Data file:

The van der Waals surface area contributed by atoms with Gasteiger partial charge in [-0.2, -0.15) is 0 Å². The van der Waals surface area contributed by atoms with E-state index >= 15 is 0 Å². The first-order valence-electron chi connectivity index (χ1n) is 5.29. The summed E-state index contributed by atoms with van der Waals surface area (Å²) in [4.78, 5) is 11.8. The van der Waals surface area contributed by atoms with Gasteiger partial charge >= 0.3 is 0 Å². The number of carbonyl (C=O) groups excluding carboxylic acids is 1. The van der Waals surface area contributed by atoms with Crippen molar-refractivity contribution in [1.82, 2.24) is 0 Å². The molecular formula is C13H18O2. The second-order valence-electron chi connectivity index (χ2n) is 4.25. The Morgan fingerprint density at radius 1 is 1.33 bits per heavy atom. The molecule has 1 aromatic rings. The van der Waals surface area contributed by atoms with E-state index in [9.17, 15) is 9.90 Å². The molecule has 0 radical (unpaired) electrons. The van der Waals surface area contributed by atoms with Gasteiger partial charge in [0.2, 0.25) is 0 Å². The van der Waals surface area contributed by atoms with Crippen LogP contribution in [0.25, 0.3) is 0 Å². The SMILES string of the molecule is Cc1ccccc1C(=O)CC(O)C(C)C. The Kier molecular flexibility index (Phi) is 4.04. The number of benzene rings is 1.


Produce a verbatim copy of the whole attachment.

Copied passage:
The van der Waals surface area contributed by atoms with Gasteiger partial charge in [-0.2, -0.15) is 0 Å². The van der Waals surface area contributed by atoms with E-state index >= 15 is 0 Å². The first-order valence-electron chi connectivity index (χ1n) is 5.29. The summed E-state index contributed by atoms with van der Waals surface area (Å²) in [4.78, 5) is 11.8. The van der Waals surface area contributed by atoms with Gasteiger partial charge >= 0.3 is 0 Å². The number of carbonyl (C=O) groups excluding carboxylic acids is 1. The van der Waals surface area contributed by atoms with Crippen molar-refractivity contribution in [1.82, 2.24) is 0 Å². The molecular formula is C13H18O2. The second-order valence-electron chi connectivity index (χ2n) is 4.25. The Morgan fingerprint density at radius 1 is 1.33 bits per heavy atom. The molecule has 1 aromatic rings. The van der Waals surface area contributed by atoms with E-state index in [9.17, 15) is 9.90 Å². The molecule has 0 radical (unpaired) electrons. The van der Waals surface area contributed by atoms with Gasteiger partial charge in [0.2, 0.25) is 0 Å². The van der Waals surface area contributed by atoms with Crippen LogP contribution in [0.25, 0.3) is 0 Å². The SMILES string of the molecule is Cc1ccccc1C(=O)CC(O)C(C)C. The Kier molecular flexibility index (Phi) is 4.04. The number of benzene rings is 1.